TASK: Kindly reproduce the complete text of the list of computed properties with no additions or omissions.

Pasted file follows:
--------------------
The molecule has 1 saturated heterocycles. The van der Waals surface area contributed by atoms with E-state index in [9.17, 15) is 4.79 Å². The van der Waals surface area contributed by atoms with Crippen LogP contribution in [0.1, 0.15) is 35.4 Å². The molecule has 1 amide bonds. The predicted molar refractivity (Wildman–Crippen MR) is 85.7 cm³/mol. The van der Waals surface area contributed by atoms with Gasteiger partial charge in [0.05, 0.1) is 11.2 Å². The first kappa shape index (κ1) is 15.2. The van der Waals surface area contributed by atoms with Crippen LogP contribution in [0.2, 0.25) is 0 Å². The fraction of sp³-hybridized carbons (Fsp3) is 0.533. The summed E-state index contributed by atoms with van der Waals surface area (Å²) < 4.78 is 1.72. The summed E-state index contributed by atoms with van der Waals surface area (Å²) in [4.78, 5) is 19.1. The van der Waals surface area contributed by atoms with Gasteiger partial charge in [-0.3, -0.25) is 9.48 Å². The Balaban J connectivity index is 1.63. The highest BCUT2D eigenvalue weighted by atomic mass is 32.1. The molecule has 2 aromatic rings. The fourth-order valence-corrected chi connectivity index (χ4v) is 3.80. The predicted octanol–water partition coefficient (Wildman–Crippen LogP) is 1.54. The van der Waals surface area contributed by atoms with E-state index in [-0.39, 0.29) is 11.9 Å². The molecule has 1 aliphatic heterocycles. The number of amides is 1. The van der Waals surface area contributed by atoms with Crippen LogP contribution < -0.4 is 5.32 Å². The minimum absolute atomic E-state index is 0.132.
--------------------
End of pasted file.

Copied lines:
The molecule has 1 saturated heterocycles. The van der Waals surface area contributed by atoms with E-state index in [9.17, 15) is 4.79 Å². The van der Waals surface area contributed by atoms with Crippen LogP contribution in [0.1, 0.15) is 35.4 Å². The molecule has 1 amide bonds. The predicted molar refractivity (Wildman–Crippen MR) is 85.7 cm³/mol. The van der Waals surface area contributed by atoms with Gasteiger partial charge in [0.05, 0.1) is 11.2 Å². The first kappa shape index (κ1) is 15.2. The van der Waals surface area contributed by atoms with Crippen LogP contribution in [0.2, 0.25) is 0 Å². The fraction of sp³-hybridized carbons (Fsp3) is 0.533. The summed E-state index contributed by atoms with van der Waals surface area (Å²) < 4.78 is 1.72. The summed E-state index contributed by atoms with van der Waals surface area (Å²) in [4.78, 5) is 19.1. The van der Waals surface area contributed by atoms with Gasteiger partial charge in [-0.3, -0.25) is 9.48 Å². The Balaban J connectivity index is 1.63. The highest BCUT2D eigenvalue weighted by atomic mass is 32.1. The molecule has 2 aromatic rings. The fourth-order valence-corrected chi connectivity index (χ4v) is 3.80. The predicted octanol–water partition coefficient (Wildman–Crippen LogP) is 1.54. The van der Waals surface area contributed by atoms with E-state index in [-0.39, 0.29) is 11.9 Å². The molecule has 1 aliphatic heterocycles. The number of amides is 1. The van der Waals surface area contributed by atoms with Crippen LogP contribution < -0.4 is 5.32 Å². The minimum absolute atomic E-state index is 0.132.